C++ newbie

This is a discussion on C++ newbie within the C++ Programming forums, part of the General Programming Boards category; Hi folks, Pardon my ignorance, I'm very new to C, C++ and I have some simple questions here for 'ya, ...

  1. #1
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    Red face C++ newbie

    Hi folks,

    Pardon my ignorance, I'm very new to C, C++ and I have some simple questions here for 'ya, I hope u could clear up things for me a bit, in turn I would be very thankful,
    so here we go:

    1. I'm currently using no IDE, using just borland cpp compiler (that comes for free), so I'm wondering is this the same compiler that come when u use C++ builder ? or perhaps IDE has got better compiler ?

    2. Shall I use borland or VS? and why one would be better than the other please explain?

    3. I'm a java programmer, therefore I have some knowledge of C#, why would one use C++ programing language? therefore if I can program in C# should I use C++? I've picked up C++ cuz I need to do some assignments that are given in university, therefore I want to solve some algorithms in C++, but other than that y would I use C++?

    4. Where can I find API for C++? for java its easy when I want to lookup a method, I simply browse API, how about C++ where do I get API for C++? I need it so much !!!!

    5. Again products..., this is more likely extension of question #1, which is better borland IDE or Microsoft one ? (I'm interested in these two) or I should stick to my commandline tool, using simple text editor (this is what I like to do), if there is a need to use an IDE explain why?

    thanx in prior
    Fiska
    Last edited by fiska; 01-03-2006 at 02:31 AM.

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    There is no need to be using an IDE, but you will likely find that they are widely used in industry. If you have the money, I recommend VS over the Borland compiler, mainly because you will find that it is far more widely used, and therefore has better support.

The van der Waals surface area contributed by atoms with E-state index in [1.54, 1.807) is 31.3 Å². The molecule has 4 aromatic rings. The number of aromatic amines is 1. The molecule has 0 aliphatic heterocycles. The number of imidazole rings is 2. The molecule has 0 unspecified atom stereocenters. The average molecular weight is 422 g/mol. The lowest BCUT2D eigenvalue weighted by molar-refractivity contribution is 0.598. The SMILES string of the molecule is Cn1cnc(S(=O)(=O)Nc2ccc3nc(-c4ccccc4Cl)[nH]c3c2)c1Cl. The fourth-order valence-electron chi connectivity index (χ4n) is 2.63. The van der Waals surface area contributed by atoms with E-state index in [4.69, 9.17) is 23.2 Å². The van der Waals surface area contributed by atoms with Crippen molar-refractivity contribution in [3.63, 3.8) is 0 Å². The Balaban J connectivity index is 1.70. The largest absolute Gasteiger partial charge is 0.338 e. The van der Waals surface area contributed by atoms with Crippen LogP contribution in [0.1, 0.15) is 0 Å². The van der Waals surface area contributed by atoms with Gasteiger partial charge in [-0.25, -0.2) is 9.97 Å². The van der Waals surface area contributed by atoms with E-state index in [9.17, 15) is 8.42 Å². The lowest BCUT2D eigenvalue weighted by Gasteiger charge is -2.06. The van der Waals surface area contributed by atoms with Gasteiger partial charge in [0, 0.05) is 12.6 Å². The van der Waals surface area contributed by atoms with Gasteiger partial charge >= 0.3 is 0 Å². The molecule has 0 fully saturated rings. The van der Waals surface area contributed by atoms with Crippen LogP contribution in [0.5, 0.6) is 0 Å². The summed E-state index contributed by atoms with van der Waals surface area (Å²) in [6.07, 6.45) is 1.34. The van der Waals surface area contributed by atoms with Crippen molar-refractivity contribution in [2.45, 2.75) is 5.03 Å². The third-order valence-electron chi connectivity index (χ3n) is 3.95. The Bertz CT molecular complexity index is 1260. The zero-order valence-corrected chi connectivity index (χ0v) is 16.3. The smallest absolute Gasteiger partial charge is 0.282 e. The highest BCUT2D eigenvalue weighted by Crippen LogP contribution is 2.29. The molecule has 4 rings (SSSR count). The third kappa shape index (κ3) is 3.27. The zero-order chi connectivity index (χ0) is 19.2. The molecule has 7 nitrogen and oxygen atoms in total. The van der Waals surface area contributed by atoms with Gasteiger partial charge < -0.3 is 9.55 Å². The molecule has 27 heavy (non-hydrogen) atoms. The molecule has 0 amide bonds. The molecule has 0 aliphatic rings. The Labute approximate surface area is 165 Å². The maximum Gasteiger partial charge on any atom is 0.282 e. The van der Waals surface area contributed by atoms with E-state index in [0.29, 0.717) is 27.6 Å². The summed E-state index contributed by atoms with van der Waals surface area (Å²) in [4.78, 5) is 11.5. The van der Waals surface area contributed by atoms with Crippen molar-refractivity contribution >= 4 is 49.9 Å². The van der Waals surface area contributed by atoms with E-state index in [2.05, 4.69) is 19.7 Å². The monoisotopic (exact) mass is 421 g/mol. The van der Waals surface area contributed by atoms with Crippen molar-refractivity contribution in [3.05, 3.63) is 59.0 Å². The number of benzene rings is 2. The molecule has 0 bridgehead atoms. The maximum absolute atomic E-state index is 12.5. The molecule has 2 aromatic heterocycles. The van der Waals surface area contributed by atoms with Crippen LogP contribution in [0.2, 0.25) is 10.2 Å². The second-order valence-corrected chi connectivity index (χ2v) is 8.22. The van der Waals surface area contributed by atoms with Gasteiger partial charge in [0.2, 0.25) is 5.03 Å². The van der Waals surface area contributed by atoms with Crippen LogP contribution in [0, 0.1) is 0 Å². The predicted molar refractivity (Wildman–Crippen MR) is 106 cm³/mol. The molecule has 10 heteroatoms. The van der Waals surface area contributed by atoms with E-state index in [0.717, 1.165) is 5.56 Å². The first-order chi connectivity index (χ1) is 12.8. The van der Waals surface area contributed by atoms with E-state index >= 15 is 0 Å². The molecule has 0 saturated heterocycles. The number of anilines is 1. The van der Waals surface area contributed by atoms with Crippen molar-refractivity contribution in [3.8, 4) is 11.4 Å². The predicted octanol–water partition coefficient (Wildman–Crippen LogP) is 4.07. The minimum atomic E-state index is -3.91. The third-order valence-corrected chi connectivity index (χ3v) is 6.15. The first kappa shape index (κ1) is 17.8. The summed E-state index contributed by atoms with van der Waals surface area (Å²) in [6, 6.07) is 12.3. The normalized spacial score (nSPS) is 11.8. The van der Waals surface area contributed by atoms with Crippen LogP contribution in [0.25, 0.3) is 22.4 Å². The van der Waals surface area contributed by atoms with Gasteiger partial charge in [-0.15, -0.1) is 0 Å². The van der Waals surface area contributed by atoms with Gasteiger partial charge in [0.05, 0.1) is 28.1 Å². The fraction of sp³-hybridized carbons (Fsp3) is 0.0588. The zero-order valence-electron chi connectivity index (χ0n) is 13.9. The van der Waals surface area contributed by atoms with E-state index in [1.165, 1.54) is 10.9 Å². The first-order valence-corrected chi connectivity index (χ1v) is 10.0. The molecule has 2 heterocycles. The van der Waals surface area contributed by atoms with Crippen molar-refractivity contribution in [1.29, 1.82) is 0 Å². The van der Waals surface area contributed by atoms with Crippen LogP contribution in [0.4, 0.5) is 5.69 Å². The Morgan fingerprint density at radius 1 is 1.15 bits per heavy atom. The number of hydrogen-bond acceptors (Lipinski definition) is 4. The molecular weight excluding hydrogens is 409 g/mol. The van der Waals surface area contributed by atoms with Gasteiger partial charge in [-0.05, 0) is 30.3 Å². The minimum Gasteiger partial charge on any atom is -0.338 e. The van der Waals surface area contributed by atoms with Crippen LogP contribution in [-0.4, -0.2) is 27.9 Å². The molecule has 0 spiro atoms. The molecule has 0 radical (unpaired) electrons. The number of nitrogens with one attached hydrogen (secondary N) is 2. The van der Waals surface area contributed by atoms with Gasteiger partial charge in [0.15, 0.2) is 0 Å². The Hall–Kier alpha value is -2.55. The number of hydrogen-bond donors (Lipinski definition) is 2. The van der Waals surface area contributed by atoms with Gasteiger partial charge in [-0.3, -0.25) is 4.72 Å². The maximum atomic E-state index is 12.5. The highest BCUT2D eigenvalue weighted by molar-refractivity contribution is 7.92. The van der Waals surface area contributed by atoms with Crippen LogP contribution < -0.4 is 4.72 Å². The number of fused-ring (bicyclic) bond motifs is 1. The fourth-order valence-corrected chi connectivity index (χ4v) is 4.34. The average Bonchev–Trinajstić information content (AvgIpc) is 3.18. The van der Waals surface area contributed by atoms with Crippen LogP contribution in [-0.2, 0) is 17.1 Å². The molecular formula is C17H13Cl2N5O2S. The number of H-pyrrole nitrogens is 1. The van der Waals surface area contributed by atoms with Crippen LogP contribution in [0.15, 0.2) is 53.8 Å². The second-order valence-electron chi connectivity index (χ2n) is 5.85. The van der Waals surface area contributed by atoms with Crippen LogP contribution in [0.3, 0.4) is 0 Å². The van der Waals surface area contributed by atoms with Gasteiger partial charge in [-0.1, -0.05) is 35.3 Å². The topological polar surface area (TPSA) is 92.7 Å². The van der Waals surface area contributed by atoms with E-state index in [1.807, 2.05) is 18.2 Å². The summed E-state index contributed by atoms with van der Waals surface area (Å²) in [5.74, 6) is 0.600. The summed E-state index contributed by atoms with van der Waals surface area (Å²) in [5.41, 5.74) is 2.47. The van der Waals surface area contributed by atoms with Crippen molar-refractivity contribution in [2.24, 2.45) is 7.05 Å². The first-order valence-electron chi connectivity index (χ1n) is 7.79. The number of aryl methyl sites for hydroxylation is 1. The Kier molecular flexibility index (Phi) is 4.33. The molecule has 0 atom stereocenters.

As for a C++ API: The latest implementation comes with VS. Or, you could download the GCC compiler (command line), which also comes with the latest version.

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    but I want to use borland (freecommandlinetool) where do I get and API for C++?
    I'm so ........ed of with Internet Explorer, so I avoid as much as possible the microsoft products....

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    I think you must be mis-understanding things. If you have the Borland command line compiler and its working (ie. you can compile code), then you will already have everything you need on your machine. I still recommend that you find an alternative to Borland though. Have you tried Dev-Cpp? Go here, download the latest version and give it a whirl. It is free...

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    well there is a misunderstanding, I know that everything will work just fine, but the thing is that I wanna see the classes, see the methods avaliable that C++ offers, like a schema, I have the same on JAVA, and we call it API, I can go there and browse everything classes etc, so where can I find API for C++?
    I dont have problems with compiling and linking, therefore everything is running just fine!

  6. #6
    Cat without Hat CornedBee's Avatar
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    Borland's compiler has some rather peculiar standards-related problems. This means it won't compile some legal C++ code. The newer versions of Microsoft's compiler are better in this regard. (You can get the command line version of Microsoft's compiler for free, too.)

    API ... C++ doesn't have anything called the API. C++ has a standard library, but it's not as extensive as Java's or C#'s by far. C++'s standard library covers containers and algorithms on them, File I/O, locale-dependent operations, complex numbers, string handling, and memory handling. Beyond that, you have to go elsewhere.
    One place to go is the Boost libraries. They are a large set of libraries for many great things, including, but not limited to, file system traversal, more containers, more algorithms, more string handling, higher-order programming, metaprogramming, regular expressions, parser building, threading, advanced math, serialization, memory pooling, date/time handling, and soon networking. Boost is free for use, and some of its libraries are on their way of making it into the C++ stnadard; others already have.
    If Boost doesn't cover what you want (e.g. GUIs), you can often find 3rd-party libraries somewhere. A popular networking library is ACE. Portable GUI libraries are wxWidgets, Qt, or GTK--.
    If all else fails (or some other reason), you have to turn to OS-level APIs. The Win32 API is Windows' primary programming interface. The POSIX standard describes that of Linux and other Unix-like systems.

    So, faced with all these complications, why would you still want to use C++?